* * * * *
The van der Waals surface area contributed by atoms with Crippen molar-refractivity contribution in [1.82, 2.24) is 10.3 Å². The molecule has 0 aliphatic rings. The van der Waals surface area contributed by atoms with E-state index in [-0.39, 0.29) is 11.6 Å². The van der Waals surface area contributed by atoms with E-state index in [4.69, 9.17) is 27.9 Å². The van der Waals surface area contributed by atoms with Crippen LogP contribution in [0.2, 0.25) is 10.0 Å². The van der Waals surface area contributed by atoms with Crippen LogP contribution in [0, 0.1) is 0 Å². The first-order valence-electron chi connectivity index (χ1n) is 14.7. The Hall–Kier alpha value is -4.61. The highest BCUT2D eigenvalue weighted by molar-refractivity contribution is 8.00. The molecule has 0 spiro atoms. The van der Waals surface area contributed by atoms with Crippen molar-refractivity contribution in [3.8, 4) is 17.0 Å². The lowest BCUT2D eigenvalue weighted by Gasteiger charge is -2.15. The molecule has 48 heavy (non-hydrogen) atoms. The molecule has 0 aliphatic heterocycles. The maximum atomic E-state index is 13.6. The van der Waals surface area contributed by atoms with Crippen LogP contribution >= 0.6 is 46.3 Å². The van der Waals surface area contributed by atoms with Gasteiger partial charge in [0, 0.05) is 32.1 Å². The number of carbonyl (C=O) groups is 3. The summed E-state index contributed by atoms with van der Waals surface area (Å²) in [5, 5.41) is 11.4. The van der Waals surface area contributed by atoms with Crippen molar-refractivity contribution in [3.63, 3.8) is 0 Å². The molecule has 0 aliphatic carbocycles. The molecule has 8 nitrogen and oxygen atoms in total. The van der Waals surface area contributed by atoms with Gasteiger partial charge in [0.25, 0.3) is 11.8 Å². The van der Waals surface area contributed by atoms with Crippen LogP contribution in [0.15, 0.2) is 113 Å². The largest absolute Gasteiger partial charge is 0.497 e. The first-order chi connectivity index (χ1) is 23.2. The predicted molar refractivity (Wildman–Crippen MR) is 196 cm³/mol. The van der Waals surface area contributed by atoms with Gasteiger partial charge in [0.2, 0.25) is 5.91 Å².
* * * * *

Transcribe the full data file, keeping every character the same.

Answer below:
The van der Waals surface area contributed by atoms with Crippen molar-refractivity contribution in [1.82, 2.24) is 10.3 Å². The molecule has 0 aliphatic rings. The van der Waals surface area contributed by atoms with E-state index in [-0.39, 0.29) is 11.6 Å². The van der Waals surface area contributed by atoms with E-state index in [4.69, 9.17) is 27.9 Å². The van der Waals surface area contributed by atoms with Crippen LogP contribution in [0.2, 0.25) is 10.0 Å². The van der Waals surface area contributed by atoms with Crippen LogP contribution in [0, 0.1) is 0 Å². The first-order valence-electron chi connectivity index (χ1n) is 14.7. The Hall–Kier alpha value is -4.61. The highest BCUT2D eigenvalue weighted by molar-refractivity contribution is 8.00. The molecule has 0 spiro atoms. The van der Waals surface area contributed by atoms with Crippen molar-refractivity contribution in [3.8, 4) is 17.0 Å². The lowest BCUT2D eigenvalue weighted by Gasteiger charge is -2.15. The molecule has 48 heavy (non-hydrogen) atoms. The molecule has 0 aliphatic heterocycles. The maximum atomic E-state index is 13.6. The van der Waals surface area contributed by atoms with Crippen LogP contribution >= 0.6 is 46.3 Å². The van der Waals surface area contributed by atoms with Gasteiger partial charge in [0, 0.05) is 32.1 Å². The number of carbonyl (C=O) groups is 3. The summed E-state index contributed by atoms with van der Waals surface area (Å²) in [5, 5.41) is 11.4. The van der Waals surface area contributed by atoms with Crippen molar-refractivity contribution in [3.63, 3.8) is 0 Å². The molecule has 0 aliphatic carbocycles. The molecule has 8 nitrogen and oxygen atoms in total. The van der Waals surface area contributed by atoms with Gasteiger partial charge in [0.25, 0.3) is 11.8 Å². The van der Waals surface area contributed by atoms with Crippen LogP contribution in [0.15, 0.2) is 113 Å². The largest absolute Gasteiger partial charge is 0.497 e. The first-order chi connectivity index (χ1) is 23.2. The predicted molar refractivity (Wildman–Crippen MR) is 196 cm³/mol. The van der Waals surface area contributed by atoms with Gasteiger partial charge in [0.2, 0.25) is 5.91 Å².